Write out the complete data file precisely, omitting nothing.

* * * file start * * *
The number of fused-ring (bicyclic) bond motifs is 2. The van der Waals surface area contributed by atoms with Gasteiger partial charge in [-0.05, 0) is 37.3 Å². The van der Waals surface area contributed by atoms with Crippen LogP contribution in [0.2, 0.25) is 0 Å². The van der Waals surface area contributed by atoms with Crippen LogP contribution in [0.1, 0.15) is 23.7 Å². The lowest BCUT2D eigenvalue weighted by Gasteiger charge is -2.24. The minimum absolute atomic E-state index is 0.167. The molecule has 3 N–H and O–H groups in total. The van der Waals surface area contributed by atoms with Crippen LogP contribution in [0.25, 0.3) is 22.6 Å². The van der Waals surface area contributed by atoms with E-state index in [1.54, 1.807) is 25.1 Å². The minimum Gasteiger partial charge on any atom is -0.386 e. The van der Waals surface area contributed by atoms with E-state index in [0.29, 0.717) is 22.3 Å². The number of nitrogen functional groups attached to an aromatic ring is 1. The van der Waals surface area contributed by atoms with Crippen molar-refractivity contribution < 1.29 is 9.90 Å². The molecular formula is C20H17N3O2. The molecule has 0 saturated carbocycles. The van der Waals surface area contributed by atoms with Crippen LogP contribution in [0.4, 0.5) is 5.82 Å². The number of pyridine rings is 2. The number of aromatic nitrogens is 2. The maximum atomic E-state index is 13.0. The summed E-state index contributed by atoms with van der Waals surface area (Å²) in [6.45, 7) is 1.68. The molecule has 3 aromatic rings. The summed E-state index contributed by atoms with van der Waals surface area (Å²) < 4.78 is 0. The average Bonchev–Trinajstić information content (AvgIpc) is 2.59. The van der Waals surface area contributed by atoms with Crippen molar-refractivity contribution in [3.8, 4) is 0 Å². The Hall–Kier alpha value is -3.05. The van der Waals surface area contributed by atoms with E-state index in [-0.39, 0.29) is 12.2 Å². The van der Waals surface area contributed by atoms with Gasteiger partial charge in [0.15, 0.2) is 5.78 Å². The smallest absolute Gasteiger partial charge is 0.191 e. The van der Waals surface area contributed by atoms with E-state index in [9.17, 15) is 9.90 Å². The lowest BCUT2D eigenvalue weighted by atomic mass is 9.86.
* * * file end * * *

The number of fused-ring (bicyclic) bond motifs is 2. The van der Waals surface area contributed by atoms with Gasteiger partial charge in [-0.05, 0) is 37.3 Å². The van der Waals surface area contributed by atoms with Crippen LogP contribution in [0.2, 0.25) is 0 Å². The van der Waals surface area contributed by atoms with Crippen LogP contribution in [0.1, 0.15) is 23.7 Å². The lowest BCUT2D eigenvalue weighted by Gasteiger charge is -2.24. The minimum absolute atomic E-state index is 0.167. The molecule has 3 N–H and O–H groups in total. The van der Waals surface area contributed by atoms with Crippen LogP contribution in [0.25, 0.3) is 22.6 Å². The van der Waals surface area contributed by atoms with E-state index in [1.54, 1.807) is 25.1 Å². The minimum Gasteiger partial charge on any atom is -0.386 e. The van der Waals surface area contributed by atoms with E-state index in [0.29, 0.717) is 22.3 Å². The number of nitrogen functional groups attached to an aromatic ring is 1. The van der Waals surface area contributed by atoms with Crippen molar-refractivity contribution < 1.29 is 9.90 Å². The molecular formula is C20H17N3O2. The molecule has 0 saturated carbocycles. The van der Waals surface area contributed by atoms with Crippen LogP contribution in [0.4, 0.5) is 5.82 Å². The number of pyridine rings is 2. The number of aromatic nitrogens is 2. The maximum atomic E-state index is 13.0. The summed E-state index contributed by atoms with van der Waals surface area (Å²) in [6.45, 7) is 1.68. The molecule has 3 aromatic rings. The summed E-state index contributed by atoms with van der Waals surface area (Å²) < 4.78 is 0. The average Bonchev–Trinajstić information content (AvgIpc) is 2.59. The van der Waals surface area contributed by atoms with Crippen molar-refractivity contribution in [3.8, 4) is 0 Å². The Hall–Kier alpha value is -3.05. The van der Waals surface area contributed by atoms with E-state index in [-0.39, 0.29) is 12.2 Å². The van der Waals surface area contributed by atoms with Gasteiger partial charge in [0.15, 0.2) is 5.78 Å². The smallest absolute Gasteiger partial charge is 0.191 e. The van der Waals surface area contributed by atoms with E-state index in [9.17, 15) is 9.90 Å². The lowest BCUT2D eigenvalue weighted by atomic mass is 9.86.